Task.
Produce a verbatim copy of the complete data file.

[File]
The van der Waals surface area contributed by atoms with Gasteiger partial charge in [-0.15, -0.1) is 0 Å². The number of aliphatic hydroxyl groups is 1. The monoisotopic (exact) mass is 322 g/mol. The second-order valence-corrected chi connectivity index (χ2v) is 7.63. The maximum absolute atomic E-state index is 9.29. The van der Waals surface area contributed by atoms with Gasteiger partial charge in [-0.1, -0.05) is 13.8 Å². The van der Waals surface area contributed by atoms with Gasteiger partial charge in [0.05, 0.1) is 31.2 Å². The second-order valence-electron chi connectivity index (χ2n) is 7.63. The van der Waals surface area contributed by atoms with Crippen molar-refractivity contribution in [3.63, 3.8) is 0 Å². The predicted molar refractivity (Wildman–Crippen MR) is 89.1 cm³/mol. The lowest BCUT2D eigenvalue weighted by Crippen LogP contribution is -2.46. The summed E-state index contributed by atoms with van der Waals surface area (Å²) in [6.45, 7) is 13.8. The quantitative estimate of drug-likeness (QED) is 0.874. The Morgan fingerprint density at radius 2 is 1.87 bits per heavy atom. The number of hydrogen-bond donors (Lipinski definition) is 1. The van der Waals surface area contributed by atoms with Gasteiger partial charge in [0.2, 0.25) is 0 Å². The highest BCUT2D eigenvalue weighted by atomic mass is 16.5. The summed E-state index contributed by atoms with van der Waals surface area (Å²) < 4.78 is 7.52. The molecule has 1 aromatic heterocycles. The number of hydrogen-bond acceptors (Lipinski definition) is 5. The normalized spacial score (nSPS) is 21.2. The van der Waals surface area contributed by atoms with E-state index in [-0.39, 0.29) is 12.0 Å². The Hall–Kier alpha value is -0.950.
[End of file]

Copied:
The van der Waals surface area contributed by atoms with Gasteiger partial charge in [-0.15, -0.1) is 0 Å². The number of aliphatic hydroxyl groups is 1. The monoisotopic (exact) mass is 322 g/mol. The second-order valence-corrected chi connectivity index (χ2v) is 7.63. The maximum absolute atomic E-state index is 9.29. The van der Waals surface area contributed by atoms with Gasteiger partial charge in [-0.1, -0.05) is 13.8 Å². The van der Waals surface area contributed by atoms with Gasteiger partial charge in [0.05, 0.1) is 31.2 Å². The second-order valence-electron chi connectivity index (χ2n) is 7.63. The van der Waals surface area contributed by atoms with Crippen molar-refractivity contribution in [3.63, 3.8) is 0 Å². The predicted molar refractivity (Wildman–Crippen MR) is 89.1 cm³/mol. The lowest BCUT2D eigenvalue weighted by Crippen LogP contribution is -2.46. The summed E-state index contributed by atoms with van der Waals surface area (Å²) in [6.45, 7) is 13.8. The quantitative estimate of drug-likeness (QED) is 0.874. The Morgan fingerprint density at radius 2 is 1.87 bits per heavy atom. The number of hydrogen-bond donors (Lipinski definition) is 1. The van der Waals surface area contributed by atoms with Gasteiger partial charge in [0.2, 0.25) is 0 Å². The highest BCUT2D eigenvalue weighted by atomic mass is 16.5. The summed E-state index contributed by atoms with van der Waals surface area (Å²) < 4.78 is 7.52. The molecule has 1 aromatic heterocycles. The number of hydrogen-bond acceptors (Lipinski definition) is 5. The normalized spacial score (nSPS) is 21.2. The van der Waals surface area contributed by atoms with E-state index in [-0.39, 0.29) is 12.0 Å². The Hall–Kier alpha value is -0.950.